Whether a renter or a homeowner, we can all celebrate the increased tenant protections Washington residents gained this legislative session. Now, the people who have been most affected by weak tenant protections—people of color, women, seniors, people with disabilities, LGBTQ, veterans, low-wage workers and families—will have additional protections to remain housed.
Recently signed into law, SB 5600 provides tenants 14 days’ notice, instead of 3, when served an eviction notice. This could mean one more paycheck or the necessary time to access community support services to catch up on rent and remain housed. No one should lose their housing because they experienced an emergency or fell behind on bills one month.
Thankfully, judges can now examine the full circumstances of the late or non-payment of rent and institute payment plans with tenants instead of completing an eviction. Another bill, HB 1440 requires landlords to give 60 days’ notice for rent increases, which is 30 days more time than previously, now allowing more time to make budget adjustments. The dozens of people, community organizations, unions, faith networks, and service providers that testified and advocated for this legislation know that a stable home means a stable community.
Despite these incredible wins, the work to increase tenant protections continues across the state. Some legislators chose to protect the financial interests of the few over the fundamental needs of the many. Month-to-month tenants can still be sent a 20-day notice to vacate for any reason. Because landlords don’t have to provide a legitimate business reason, tenants are not protected against discrimination or retaliation.
Tenants deserve to be given a cause for eviction because housing is an essential need we all share. Further, good cause eviction policy will only affect landlords who evict tenants without a cause. If landlords have cause for eviction—non-payment of rent, broken lease, damages, illegal activity, etc.—they still have the power to evict tenants. Stable Homes Federal Way is working to advance these “good cause” tenant protections by collecting over 7,000 signatures in Federal Way by June 6. Over the past several years, community members have passed strong renter protections on the local and state levels.
Yet, even in the face of the region’s worse housing crisis, there is incredible resistance from lawmakers to support protections like good-cause eviction that keep families and communities stably housed,” said Xochitl Maykovich, campaign manager for Stable Homes Federal Way. “Given that similar legislation did not pass the legislature even with such profound need for these protections, we felt obligated to take the fight to the ballot.”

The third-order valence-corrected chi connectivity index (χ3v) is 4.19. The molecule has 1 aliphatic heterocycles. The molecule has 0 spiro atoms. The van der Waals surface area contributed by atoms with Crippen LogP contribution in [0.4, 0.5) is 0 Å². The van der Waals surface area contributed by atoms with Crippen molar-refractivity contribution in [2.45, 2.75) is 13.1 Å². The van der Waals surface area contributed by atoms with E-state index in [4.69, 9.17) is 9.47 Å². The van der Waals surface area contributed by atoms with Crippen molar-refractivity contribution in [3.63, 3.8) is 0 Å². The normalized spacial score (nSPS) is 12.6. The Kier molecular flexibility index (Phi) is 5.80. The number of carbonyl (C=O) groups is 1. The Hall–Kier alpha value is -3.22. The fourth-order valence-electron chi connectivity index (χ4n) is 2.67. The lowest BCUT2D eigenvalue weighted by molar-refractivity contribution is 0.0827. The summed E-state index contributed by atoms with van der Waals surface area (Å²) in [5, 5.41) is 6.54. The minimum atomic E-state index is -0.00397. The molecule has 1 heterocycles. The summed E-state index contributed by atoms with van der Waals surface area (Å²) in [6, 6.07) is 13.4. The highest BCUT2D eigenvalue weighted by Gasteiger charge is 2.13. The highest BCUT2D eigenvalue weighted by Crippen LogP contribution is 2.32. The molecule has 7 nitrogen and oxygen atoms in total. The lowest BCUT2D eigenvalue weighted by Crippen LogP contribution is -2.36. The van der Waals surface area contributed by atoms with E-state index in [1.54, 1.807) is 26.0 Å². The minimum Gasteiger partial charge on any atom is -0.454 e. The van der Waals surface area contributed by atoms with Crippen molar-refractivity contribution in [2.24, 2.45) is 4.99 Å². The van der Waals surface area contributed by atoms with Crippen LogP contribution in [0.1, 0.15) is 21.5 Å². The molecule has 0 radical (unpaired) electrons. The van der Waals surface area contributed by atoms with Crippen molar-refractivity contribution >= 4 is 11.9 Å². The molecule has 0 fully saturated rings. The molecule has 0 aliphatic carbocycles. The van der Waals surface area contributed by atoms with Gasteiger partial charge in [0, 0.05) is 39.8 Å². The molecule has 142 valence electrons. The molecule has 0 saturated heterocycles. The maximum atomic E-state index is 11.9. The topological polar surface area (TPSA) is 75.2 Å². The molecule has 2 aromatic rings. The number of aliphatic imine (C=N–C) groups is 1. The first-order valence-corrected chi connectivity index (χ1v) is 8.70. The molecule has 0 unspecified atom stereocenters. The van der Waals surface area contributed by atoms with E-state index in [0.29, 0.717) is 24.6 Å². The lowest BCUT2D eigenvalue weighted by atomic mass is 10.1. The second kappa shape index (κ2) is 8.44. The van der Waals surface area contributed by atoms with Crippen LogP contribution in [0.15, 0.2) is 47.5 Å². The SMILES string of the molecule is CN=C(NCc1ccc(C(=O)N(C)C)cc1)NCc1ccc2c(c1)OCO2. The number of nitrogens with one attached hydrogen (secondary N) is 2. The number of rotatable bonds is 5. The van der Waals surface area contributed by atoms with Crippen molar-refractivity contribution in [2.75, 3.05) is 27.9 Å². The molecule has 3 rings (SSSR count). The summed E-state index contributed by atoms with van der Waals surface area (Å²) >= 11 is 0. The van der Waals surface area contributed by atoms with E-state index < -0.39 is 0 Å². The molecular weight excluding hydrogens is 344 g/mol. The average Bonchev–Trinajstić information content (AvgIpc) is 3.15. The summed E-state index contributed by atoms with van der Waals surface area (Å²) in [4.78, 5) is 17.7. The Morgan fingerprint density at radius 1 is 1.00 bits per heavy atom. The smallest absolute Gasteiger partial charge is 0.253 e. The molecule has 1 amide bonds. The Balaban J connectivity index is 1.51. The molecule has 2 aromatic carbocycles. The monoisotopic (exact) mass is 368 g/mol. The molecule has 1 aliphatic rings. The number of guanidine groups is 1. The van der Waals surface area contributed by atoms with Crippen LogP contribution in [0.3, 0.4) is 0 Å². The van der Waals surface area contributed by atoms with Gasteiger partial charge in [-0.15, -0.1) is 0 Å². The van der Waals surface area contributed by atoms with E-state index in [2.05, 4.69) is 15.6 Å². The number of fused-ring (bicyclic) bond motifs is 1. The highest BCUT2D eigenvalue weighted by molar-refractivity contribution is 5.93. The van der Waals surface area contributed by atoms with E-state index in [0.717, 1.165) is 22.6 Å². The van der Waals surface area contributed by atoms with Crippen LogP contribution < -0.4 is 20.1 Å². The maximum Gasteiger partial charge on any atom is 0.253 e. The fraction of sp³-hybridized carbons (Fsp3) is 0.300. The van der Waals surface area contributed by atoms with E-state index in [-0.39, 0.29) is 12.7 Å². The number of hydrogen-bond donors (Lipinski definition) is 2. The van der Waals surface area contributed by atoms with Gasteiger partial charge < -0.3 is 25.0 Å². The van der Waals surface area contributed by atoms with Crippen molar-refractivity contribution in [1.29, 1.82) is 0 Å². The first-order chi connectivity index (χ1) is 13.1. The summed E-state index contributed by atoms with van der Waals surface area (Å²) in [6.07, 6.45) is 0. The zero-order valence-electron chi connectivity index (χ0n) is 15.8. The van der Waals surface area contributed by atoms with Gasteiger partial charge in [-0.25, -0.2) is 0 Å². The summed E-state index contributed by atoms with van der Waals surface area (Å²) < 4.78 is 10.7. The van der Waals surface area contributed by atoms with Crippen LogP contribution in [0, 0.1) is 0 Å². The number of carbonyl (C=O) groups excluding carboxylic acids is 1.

The conversations had while collecting signatures made it clear that poor and working-class families, people of color, women and immigrants are routinely taken advantage of by slumlords; experiencing a high rate of no-cause evictions. Numerous people who are now homeless due to a no-cause eviction rejoiced when they learned they could help stop that from happening to somebody else. Federal Way city council members Martin Moore (R) and Jesse Johnson (D), teachers, union members, faith leaders and activists have been knocking on doors and collecting signatures in public spaces. Local Federal Way protections will be won because black, brown and white folks have united for stable homes just as we have for other landmark legislation at state and federal levels.
This year Washington state legislators passed critical legislation in the fight for tenant protections. What wasn’t won statewide can still be won at the local level and further signal to our legislators that Washington residents want common sense reforms that address our collective need for stable housing. Cities do not need to bear the burden of legislative inaction. Rather, cities like Federal Way, Tacoma, Olympia and Tumwater can take the necessary actions to implement additional tenant protections and support advancing them statewide in the next legislative session.
Sarah Stockholm is a community organizer and popular educator working with Washington Community Action Network at the intersections of race, class, community and legislation.